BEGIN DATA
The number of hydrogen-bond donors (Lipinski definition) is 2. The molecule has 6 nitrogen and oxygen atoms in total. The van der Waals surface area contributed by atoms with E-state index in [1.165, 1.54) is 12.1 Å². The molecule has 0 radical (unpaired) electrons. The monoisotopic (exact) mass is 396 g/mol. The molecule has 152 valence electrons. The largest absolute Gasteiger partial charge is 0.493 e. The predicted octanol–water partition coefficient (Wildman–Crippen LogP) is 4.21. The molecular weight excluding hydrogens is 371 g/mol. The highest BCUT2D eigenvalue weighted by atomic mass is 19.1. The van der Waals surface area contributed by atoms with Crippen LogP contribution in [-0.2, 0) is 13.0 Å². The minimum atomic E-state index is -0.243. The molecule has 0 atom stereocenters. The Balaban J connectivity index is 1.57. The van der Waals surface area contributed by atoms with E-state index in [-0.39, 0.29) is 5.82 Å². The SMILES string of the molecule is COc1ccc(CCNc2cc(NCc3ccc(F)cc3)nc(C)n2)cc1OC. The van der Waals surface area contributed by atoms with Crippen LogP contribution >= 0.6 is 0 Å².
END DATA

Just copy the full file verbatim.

The number of hydrogen-bond donors (Lipinski definition) is 2. The molecule has 6 nitrogen and oxygen atoms in total. The van der Waals surface area contributed by atoms with E-state index in [1.165, 1.54) is 12.1 Å². The molecule has 0 radical (unpaired) electrons. The monoisotopic (exact) mass is 396 g/mol. The molecule has 152 valence electrons. The largest absolute Gasteiger partial charge is 0.493 e. The predicted octanol–water partition coefficient (Wildman–Crippen LogP) is 4.21. The molecular weight excluding hydrogens is 371 g/mol. The highest BCUT2D eigenvalue weighted by atomic mass is 19.1. The van der Waals surface area contributed by atoms with Crippen LogP contribution in [-0.2, 0) is 13.0 Å². The minimum atomic E-state index is -0.243. The molecule has 0 atom stereocenters. The Balaban J connectivity index is 1.57. The van der Waals surface area contributed by atoms with E-state index in [-0.39, 0.29) is 5.82 Å². The SMILES string of the molecule is COc1ccc(CCNc2cc(NCc3ccc(F)cc3)nc(C)n2)cc1OC. The van der Waals surface area contributed by atoms with Crippen LogP contribution >= 0.6 is 0 Å².